Saudis Recognize Iran’s Exemption from Oil Freeze

OPEC member states have achieved an agreement to control production cap, a decision which immediately impacted the markets with oil prices improving.

Iran’s Oil Minister Bijan Namdar Zanganeh was in Algiers in an important meeting of Organization of Petroleum Exporting Countries (OPEC) member states.

The decision resulting from this meeting would have been either plight for the member states or a success; however, the latter was the case and finally the member states including two important rivals, Iran and Saudi Arabia, came to terms with conditions.

No less important was Saudi Minister Khalid al-Falih’s admission of Iran’s exception to the quota, speaking to CNN earlier on Monday. This was a huge success for Zanganeh who could not have been any more optimistic about the Algiers meeting.

Zanganeh told Iran’s IRIB Channel One news program on Thursday morning that the decision had sent crucial signals to the market.

“It was a success where only within minutes oil prices increased a few dollars; now the market is robust and producers would bask in their adulation of the OPEC decision,” he told the program. “OPEC will be in contact with non-member producers to bring them into the regime in efforts to stabilize the market further.”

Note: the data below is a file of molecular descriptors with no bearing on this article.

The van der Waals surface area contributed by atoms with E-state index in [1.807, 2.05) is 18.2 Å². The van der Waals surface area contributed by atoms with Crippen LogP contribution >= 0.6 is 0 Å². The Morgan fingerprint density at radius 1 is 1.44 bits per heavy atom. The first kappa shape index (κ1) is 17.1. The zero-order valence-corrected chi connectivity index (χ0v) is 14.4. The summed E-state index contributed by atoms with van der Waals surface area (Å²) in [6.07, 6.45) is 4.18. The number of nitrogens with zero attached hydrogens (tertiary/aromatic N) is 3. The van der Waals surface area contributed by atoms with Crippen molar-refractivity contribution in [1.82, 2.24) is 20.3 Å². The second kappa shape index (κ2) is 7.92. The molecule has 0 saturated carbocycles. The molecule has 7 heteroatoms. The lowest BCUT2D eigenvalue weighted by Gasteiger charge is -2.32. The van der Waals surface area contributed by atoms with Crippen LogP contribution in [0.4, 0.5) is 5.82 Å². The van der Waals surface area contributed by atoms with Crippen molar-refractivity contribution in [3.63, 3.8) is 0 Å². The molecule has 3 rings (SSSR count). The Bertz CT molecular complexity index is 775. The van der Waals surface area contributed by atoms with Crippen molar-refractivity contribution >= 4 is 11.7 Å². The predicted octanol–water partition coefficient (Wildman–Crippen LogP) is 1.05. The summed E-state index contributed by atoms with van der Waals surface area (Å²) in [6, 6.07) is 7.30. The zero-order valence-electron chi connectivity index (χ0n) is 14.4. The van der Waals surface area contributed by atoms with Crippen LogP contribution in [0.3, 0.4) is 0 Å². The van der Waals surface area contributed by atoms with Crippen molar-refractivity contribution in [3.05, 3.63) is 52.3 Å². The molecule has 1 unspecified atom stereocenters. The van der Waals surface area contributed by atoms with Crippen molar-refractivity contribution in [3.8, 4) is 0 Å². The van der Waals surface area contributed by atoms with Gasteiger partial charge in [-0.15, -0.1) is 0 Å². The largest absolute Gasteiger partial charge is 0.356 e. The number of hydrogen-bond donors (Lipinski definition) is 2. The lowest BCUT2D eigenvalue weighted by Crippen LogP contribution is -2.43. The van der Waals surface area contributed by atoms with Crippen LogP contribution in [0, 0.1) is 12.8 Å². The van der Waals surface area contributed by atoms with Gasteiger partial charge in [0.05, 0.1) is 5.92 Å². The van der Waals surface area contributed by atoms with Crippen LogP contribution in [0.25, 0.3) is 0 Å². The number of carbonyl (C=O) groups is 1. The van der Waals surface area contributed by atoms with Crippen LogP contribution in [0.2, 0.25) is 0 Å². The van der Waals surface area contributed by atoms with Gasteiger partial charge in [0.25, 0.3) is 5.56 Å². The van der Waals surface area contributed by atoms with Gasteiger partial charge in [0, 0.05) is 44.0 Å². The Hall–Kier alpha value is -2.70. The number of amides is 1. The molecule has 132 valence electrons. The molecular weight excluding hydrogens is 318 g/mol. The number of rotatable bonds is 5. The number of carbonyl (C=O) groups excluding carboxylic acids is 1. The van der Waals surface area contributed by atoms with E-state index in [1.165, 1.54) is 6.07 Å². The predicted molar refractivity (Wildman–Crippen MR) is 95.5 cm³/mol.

Reuters quoted Zanganeh in the event as saying, “OPEC made an exceptional decision today … After two and a half years, OPEC reached consensus to manage the market,” said Iranian Oil Minister Zanganeh, who had repeatedly clashed with Saudi Arabia during previous meetings.

He and other ministers said the OPEC would reduce output to a range of 32.5-33.0 million barrels per day. OPEC estimates its current output at 33.24 million bpd.

“We have decided to decrease the production around 700,000 bpd,” Zanganeh said. The move would effectively re-establish OPEC production ceilings abandoned a year ago.

However, how much each country will produce is to be decided at the next formal OPEC meeting in November, when an invitation to join cuts could also be extended to non-OPEC countries such as Russia.